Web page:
IR35: HMRC backs use of ‘CEST’ tool by large UK businesses

Out-Law News | 06 Sep 2022 | 4:27 pm | 1 min. read

HM Revenue & Customs has confirmed that large UK businesses can rely on its ‘Check Employment Status for Tax' (CEST) tool when making status determinations under the IR35 rules.

In updated guidance about when large businesses need to make a notification of an uncertain tax treatment, HMRC confirmed that a status determination using CEST would be considered to represent HMRC’s known position as long as the information is accurate and the results are not “achieved through contrived arrangements”.  If the business follows the CEST determination, there would then be no requirement to notify. Large businesses are required to notify HMRC where they have adopted an uncertain tax treatment, which will be a treatment contrary to HMRC’s “known position”, under new rules introduced on 1 April 2022.

Tax expert Penny Simmons of Pinsent Masons said: “Whilst there still remains no obligation for a business to use CEST, by categorising a CEST determination as a ‘known position’, HMRC has provided another compelling reason for large businesses to use CEST when making IR35 determinations. It is important to remember that the uncertain tax treatment notification rules only apply to large businesses and therefore, HMRC’s guidance here is not directly applicable to smaller businesses.”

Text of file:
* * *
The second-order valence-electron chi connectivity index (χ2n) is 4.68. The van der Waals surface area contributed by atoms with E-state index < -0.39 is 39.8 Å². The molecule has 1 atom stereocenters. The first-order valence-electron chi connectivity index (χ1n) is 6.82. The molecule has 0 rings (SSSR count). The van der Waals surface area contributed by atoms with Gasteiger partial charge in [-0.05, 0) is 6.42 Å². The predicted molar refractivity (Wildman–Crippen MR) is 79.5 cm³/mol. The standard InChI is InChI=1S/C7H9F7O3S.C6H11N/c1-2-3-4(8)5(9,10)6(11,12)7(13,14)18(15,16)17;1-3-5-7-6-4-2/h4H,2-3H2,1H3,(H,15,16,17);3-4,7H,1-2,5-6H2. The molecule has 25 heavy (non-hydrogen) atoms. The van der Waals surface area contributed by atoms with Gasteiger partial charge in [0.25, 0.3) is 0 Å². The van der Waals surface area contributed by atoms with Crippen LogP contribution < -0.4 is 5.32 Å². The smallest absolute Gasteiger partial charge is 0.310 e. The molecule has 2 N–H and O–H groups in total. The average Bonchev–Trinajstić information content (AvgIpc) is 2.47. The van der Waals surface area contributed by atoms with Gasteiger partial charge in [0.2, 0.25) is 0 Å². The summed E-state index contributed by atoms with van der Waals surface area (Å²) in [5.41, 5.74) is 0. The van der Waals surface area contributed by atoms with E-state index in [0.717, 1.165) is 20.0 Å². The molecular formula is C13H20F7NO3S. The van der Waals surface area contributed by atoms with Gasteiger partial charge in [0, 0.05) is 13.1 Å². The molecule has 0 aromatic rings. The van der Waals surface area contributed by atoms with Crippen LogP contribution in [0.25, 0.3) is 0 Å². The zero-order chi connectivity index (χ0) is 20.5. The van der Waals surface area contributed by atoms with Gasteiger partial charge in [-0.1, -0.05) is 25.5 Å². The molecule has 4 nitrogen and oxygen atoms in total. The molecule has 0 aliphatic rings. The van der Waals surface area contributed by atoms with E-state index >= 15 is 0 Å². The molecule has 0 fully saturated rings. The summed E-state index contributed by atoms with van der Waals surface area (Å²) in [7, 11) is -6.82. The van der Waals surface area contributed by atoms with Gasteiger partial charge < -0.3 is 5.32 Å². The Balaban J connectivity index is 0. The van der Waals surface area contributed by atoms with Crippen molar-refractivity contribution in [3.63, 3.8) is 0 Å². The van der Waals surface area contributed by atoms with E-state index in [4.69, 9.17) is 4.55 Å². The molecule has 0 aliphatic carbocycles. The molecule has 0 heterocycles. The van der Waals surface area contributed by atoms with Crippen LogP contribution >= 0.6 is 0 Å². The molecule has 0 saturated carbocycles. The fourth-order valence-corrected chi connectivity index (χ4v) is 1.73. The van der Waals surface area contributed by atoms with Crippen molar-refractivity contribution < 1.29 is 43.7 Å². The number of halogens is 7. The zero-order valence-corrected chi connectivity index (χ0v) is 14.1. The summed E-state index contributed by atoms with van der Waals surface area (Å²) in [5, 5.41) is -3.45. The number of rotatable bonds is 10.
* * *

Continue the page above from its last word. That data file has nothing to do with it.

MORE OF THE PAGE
If the CEST tool is unable to make a determination, the “known position criterion would not be met” the guidance confirms. In these circumstances, the business would be expected to review HMRC’s guidance “to determine whether the principles in the guidance provide HMRC’s known position”.

“Although CEST and has been widely criticised – it fails to provide a determination in 15% of cases and is less effective in complex cases – all businesses, whether large or small, should still use CEST as part of a robust IR35 compliance process. In complex cases, when making determinations, it may be advisable to use a combination of CEST and expert judgment,” said Simmons.

The IR35 rules require that employment taxes be paid by people who provide services to a business through a personal service company (PSC) or other intermediary if that person would otherwise have been regarded as an employee for tax purposes of the engaging business. From 6 April 2021, engaging businesses became liable for determining whether the IR35 rules apply, operating PAYE and paying employers' National Insurance contributions for contractors falling within the scope of the rules. Previously, where a private sector business engaged a contractor through a PSC, liability to decide whether IR35 applied and to pay any employment taxes rested with the PSC.

Simmons said: “If a business is faced with an HMRC IR35 enquiry, proper use of CEST may also support a contention that the business has taken reasonable care when making determinations, since HMRC has previously confirmed that it will stand by a CEST determination if the information provided is true and accurate.”